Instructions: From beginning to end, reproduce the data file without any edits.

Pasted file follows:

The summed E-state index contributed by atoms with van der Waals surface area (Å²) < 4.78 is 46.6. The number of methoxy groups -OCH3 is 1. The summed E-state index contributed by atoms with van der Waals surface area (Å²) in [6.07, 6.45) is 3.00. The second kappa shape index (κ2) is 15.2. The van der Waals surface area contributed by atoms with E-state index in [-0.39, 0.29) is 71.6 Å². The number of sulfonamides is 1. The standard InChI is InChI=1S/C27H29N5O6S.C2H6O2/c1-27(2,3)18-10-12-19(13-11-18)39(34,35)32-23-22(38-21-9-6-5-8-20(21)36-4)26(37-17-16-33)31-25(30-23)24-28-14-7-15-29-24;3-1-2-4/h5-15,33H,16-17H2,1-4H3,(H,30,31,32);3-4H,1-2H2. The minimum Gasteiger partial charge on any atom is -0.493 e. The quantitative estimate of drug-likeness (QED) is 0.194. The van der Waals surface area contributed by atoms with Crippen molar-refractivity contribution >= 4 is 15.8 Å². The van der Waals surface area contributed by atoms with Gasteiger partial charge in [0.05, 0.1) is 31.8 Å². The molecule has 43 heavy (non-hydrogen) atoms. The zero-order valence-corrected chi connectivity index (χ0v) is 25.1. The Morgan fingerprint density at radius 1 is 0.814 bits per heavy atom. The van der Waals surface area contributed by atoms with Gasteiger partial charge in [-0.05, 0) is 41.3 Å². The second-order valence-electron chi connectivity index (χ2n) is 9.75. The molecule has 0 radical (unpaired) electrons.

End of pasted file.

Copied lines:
The summed E-state index contributed by atoms with van der Waals surface area (Å²) < 4.78 is 46.6. The number of methoxy groups -OCH3 is 1. The summed E-state index contributed by atoms with van der Waals surface area (Å²) in [6.07, 6.45) is 3.00. The second kappa shape index (κ2) is 15.2. The van der Waals surface area contributed by atoms with E-state index in [-0.39, 0.29) is 71.6 Å². The number of sulfonamides is 1. The standard InChI is InChI=1S/C27H29N5O6S.C2H6O2/c1-27(2,3)18-10-12-19(13-11-18)39(34,35)32-23-22(38-21-9-6-5-8-20(21)36-4)26(37-17-16-33)31-25(30-23)24-28-14-7-15-29-24;3-1-2-4/h5-15,33H,16-17H2,1-4H3,(H,30,31,32);3-4H,1-2H2. The minimum Gasteiger partial charge on any atom is -0.493 e. The quantitative estimate of drug-likeness (QED) is 0.194. The van der Waals surface area contributed by atoms with Crippen molar-refractivity contribution >= 4 is 15.8 Å². The van der Waals surface area contributed by atoms with Gasteiger partial charge in [0.05, 0.1) is 31.8 Å². The molecule has 43 heavy (non-hydrogen) atoms. The zero-order valence-corrected chi connectivity index (χ0v) is 25.1. The Morgan fingerprint density at radius 1 is 0.814 bits per heavy atom. The van der Waals surface area contributed by atoms with Gasteiger partial charge in [-0.05, 0) is 41.3 Å². The second-order valence-electron chi connectivity index (χ2n) is 9.75. The molecule has 0 radical (unpaired) electrons.